Our leaders must take control of crime

After a violent attack on New York City itself, it’s comforting to spin stories about how tough and resilient we are – that New Yorkers will return to the subways as if nothing had happened. This “tough New York” story has been true in the recent past, from Sept. 11 to the West Side bike path attack that killed eight people in 2017. But we can not trust it now. New Yorkers are not going to be there for a city that stumbles them.

During the collapse caused by the Corona virus in New York, this is its third year, smart voices have told us that we should not worry about the future of the city because the city is always coming back. People did not say no one will return to office towers after 9/11?

Well, no, they are really Did not say it that people Made Return to their offices in Manhattan, immediately. We had no choice. Similarly, although we were nervous about the entry of the subway that could turn into mass terror scenes, we had no choice in the matter either.

This is not a revisionist history. In 2001, the number of subway passengers increased by almost 2% compared to 2000 levels, and in 2002 it increased again, by half a percent. Similarly, after the 2017 truck terror attack on the Hudson River bike path and the Times Square bombing that killed one that year, New York immediately returned.

This time it’s different. The era of terror that began on September 11 was also the era of violent crime in New York at its peak. Yes, people have occasionally thought about the subway bomb or if they are on a low enough floor in an office building to jump out the window.

People who fled the subway platform in Sunset Park, Brooklyn during the April 12, 2022 mass shooting.
People who fled the subway platform in Sunset Park, Brooklyn during the April 12, 2022 mass shooting.
Will B Wild through AP

But those were background fears – and with homicides falling almost every year, from 649 in 2001 to below 300 in 2017 and 2018, people did not worry about being pushed to their deaths down the subway stairs or having their children killed by “stray” walking bullets Home from school.

For that matter, people who rode the subway in the 1970s and 1980s had to worry about robbery and random stabbings, but they did not have to worry about mass ideological terrorism.

Now the burden of anxiety is double what it was in 2019 and even in the 80s. New Yorkers on a subway or platform must make sure a randomly ill person is pushed or stabbed. They must worry that a youth gang may rob them. And they must make sure someone else has spent his entire epidemic dealing with his complaints and planning a spectacular terrorist attack.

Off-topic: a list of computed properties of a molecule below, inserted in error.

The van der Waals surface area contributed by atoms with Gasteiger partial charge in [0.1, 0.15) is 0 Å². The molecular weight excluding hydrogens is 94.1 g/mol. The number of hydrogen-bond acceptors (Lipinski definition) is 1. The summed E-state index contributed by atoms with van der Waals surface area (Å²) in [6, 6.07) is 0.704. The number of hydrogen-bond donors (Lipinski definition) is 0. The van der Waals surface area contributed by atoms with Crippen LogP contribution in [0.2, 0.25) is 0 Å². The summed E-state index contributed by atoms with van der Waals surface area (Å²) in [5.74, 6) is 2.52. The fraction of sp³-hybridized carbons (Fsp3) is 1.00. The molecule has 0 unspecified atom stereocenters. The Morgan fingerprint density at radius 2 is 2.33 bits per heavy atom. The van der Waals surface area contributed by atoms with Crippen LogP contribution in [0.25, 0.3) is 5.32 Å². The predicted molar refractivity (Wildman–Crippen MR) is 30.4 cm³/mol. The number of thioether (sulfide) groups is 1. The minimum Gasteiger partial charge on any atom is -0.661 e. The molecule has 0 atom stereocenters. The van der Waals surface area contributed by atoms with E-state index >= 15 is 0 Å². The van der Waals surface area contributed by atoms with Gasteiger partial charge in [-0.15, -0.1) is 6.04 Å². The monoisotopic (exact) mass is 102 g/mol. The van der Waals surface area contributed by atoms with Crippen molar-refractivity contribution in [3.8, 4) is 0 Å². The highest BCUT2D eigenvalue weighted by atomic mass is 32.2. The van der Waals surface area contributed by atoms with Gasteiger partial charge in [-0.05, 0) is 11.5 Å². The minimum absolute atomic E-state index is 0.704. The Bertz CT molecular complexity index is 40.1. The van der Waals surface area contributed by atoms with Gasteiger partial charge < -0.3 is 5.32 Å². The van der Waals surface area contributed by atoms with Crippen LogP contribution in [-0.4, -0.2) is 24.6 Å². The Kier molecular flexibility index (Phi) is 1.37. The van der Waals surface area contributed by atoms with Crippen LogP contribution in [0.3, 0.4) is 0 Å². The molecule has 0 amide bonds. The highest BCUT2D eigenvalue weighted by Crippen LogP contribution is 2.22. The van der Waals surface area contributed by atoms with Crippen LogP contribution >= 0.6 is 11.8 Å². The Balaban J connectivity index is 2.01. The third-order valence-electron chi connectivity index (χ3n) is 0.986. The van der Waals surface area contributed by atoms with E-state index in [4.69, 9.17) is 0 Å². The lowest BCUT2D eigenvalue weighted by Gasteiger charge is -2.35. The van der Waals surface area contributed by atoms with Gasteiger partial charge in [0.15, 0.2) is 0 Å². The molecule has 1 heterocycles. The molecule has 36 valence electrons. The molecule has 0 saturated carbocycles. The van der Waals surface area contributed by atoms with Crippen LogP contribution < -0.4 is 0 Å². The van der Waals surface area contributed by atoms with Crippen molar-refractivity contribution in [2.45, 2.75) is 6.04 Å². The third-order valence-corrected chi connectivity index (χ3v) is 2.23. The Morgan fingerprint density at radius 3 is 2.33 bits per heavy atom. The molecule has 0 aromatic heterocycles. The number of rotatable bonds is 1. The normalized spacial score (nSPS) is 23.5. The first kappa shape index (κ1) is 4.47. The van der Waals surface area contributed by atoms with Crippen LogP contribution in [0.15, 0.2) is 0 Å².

The city also does not unite, as it once did, after such attacks. In the month after Sept. 11, New York City homicides dropped 11 percent. In contrast, just hours after the Brooklyn subway shooting suspect injured 29 people, “regular” criminals shot and killed three people in the Bronx (in three separate incidents) and injured 13 in the Bronx and Brooklyn.

The violent “ordinary” subway crime also returned immediately. About 17 hours after the massacre in Brooklyn, a suspect stabbed two men on the Harlem platform.

Violent subway crime increased by 40% in the first two months of the year compared to 2019, despite the number of passengers rarely exceeding 60% of the pre-COVID standard.

Police are investigating the scene of the shooting in the Bronx on April 12, 2022.
Police are investigating the scene of the shooting in the Bronx on April 12, 2022.
William C. Lopez / NYPost

New Yorkers who have been away from subways for 25 months are barely planning to flock back now. God only Hope is a visible and respectful police presence that makes New Yorkers feel more secure – and that leads to immediate double-digit declines in daily underground crime.

Following the Brooklyn bombing, Mayor Eric Adams said he would double the number of officers deployed on the subway. Done right, more cops who engage in more interactions with lawbreakers and people who behave suspiciously or unsteadily will relate both Problems: The daily reality of robbery and underground attacks and the low but real risk of targeted terrorist attacks.

And hmmm, what is it? After the attack, our left-wing city inspector, Brad Lander, gave “Thank you to a grateful city” to “NYPD officers.” He even said he was glad the suspect was arrested!

NYPD cops patrol 36th Street in Brooklyn, where the shooting took place on April 13, 2022.
NYPD cops patrol 36th Street in Brooklyn, where the shooting took place on April 13, 2022.
Gregory P. mango

Let’s hope the state legislators have a similar revelation: People who engage in violence belong behind bars.

The shooter apparently aimed for the subways apparently because he understands how important they are to New York City. With more than two million riders before the COVID still avoiding the track every day, New York City elected officials should appreciate that fact as well.

Nicole Jelinas is a contributing editor to the City Journal of the Manhattan Institute.

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